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Theater | Theater Review

An Outdoor 'Hamlet' Worthy of the Bard

July 05, 2001|PHILIP BRANDES | SPECIAL TO THE TIMES

Proving once again that free Shakespeare beneath the summer stars does not necessitate a compromise in quality, the Kingsmen Shakespeare Festival opens its fifth season on the grounds of California Lutheran University with that mother ship of the Bard's plays, "Hamlet."

Sporting a rock-solid cast and upgraded stage facilities, the production is directed by David Ellenstein, who formerly played the melancholy Dane for his father Robert Ellenstein's Los Angeles Repertory Company.

Here, Brett Elliott is a forceful presence who convincingly depicts Hamlet's transition from grief to vengeful rage upon the discovery that his royal father had been murdered by his ambitious uncle Claudius (Niall Padden). Bucking tradition, Elliott's reading downplays Hamlet's penchant for subtle intellectual analysis and his accompanying susceptibility to paralyzed indecision--rather, he's an action figure stymied more by circumstance than by his own limitations. Though it cedes some complexity of character, the choice keeps the piece moving briskly.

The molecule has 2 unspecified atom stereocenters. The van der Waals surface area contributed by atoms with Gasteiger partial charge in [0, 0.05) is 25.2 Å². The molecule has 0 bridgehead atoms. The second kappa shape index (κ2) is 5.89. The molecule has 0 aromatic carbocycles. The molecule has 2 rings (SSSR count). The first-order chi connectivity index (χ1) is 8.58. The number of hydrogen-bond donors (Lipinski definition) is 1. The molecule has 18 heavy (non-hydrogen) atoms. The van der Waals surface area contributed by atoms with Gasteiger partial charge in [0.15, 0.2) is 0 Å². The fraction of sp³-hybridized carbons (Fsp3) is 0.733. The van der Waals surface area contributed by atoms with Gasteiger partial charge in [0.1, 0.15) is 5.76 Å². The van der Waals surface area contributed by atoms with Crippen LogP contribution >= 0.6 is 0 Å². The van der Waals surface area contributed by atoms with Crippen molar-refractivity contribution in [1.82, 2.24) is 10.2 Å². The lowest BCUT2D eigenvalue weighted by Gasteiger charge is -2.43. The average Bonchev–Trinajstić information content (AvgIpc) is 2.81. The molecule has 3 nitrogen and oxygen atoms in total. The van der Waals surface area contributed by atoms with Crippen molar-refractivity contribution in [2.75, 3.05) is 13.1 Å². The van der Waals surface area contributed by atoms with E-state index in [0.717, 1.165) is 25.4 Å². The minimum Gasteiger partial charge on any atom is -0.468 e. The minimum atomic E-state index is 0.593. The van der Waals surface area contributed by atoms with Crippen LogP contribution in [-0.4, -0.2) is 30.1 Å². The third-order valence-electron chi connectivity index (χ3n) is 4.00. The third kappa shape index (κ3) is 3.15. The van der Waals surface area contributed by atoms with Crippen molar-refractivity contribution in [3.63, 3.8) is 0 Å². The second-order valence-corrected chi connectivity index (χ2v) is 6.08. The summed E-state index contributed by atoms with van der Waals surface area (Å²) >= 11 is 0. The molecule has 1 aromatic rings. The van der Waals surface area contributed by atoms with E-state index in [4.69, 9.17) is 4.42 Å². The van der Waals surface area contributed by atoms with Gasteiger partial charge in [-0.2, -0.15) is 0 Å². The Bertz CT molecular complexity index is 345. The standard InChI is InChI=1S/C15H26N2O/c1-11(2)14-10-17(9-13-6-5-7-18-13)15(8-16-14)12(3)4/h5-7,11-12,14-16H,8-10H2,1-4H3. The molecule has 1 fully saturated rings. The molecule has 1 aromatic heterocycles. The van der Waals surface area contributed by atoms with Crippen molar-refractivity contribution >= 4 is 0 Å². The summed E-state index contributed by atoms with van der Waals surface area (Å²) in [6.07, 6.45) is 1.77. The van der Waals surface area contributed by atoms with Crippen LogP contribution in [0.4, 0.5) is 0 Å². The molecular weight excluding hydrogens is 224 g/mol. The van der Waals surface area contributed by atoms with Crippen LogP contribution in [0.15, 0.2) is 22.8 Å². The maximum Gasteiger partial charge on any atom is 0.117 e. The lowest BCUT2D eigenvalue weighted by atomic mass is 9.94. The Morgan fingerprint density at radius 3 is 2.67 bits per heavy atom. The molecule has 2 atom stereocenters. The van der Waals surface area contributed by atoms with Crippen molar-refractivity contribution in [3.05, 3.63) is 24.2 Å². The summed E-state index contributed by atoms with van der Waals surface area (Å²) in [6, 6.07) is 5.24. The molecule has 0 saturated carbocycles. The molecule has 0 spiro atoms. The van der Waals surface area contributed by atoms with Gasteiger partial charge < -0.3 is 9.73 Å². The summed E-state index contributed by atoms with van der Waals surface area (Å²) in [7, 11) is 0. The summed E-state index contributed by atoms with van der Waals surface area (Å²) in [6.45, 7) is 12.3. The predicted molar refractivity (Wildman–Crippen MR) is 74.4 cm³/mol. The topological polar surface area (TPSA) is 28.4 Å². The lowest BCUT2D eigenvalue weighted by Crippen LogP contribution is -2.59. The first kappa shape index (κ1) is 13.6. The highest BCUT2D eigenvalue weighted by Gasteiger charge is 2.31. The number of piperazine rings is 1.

Padden's Claudius proves a superb opponent--shrewd, penetrating and willing to flaunt his power. The lusty chemistry between Claudius and Hamlet's mother (Ruth Cordell) effectively stokes the Prince's wrath.

Ellenstein's familiarity and keen insight into the mechanics of the play are evident not only in his lucid staging, which keeps the story lines clear, but in his playful embellishments. One of these occurs during the classically pedantic lecture by Polonius (Robert Nairn, oozing smug sanctimony) to his departing son, Laertes (Derek Medina, who could safely make the character less of a lunkhead)--throughout the speech, Ophelia (Julia Coffey) teases her father behind his back. The little touch adds much-needed breadth to Ophelia, and Coffey makes the most of it.

Another sly directorial touch involves a recurring gag about the difficulty everyone has confusing the scheming couriers Rosencrantz and Guildenstern (Kevin P. Kern, Jason Rennie)--no one else can tell them apart, so why should Claudius and Hamlet? Happily, such well-considered flourishes never clash with the text. The limited reserved seating has been augmented, but the majority of the lawn remains free--and a fine venue to introduce Shakespeare's best-known play to youngsters.

*

* "Hamlet," Kingsmen Shakespeare Festival, California Lutheran University, Thousand Oaks. This Friday-Sunday, 8 p.m.; also July 20-22, 8 p.m. Pre-show picnicking and entertainment from 5:30 p.m. Ends July 22. Free lawn seating, with limited reserve bleachers, $5; seats, $10; lawn boxes, $25. (805) 493-3455. Running time: 3 hours.

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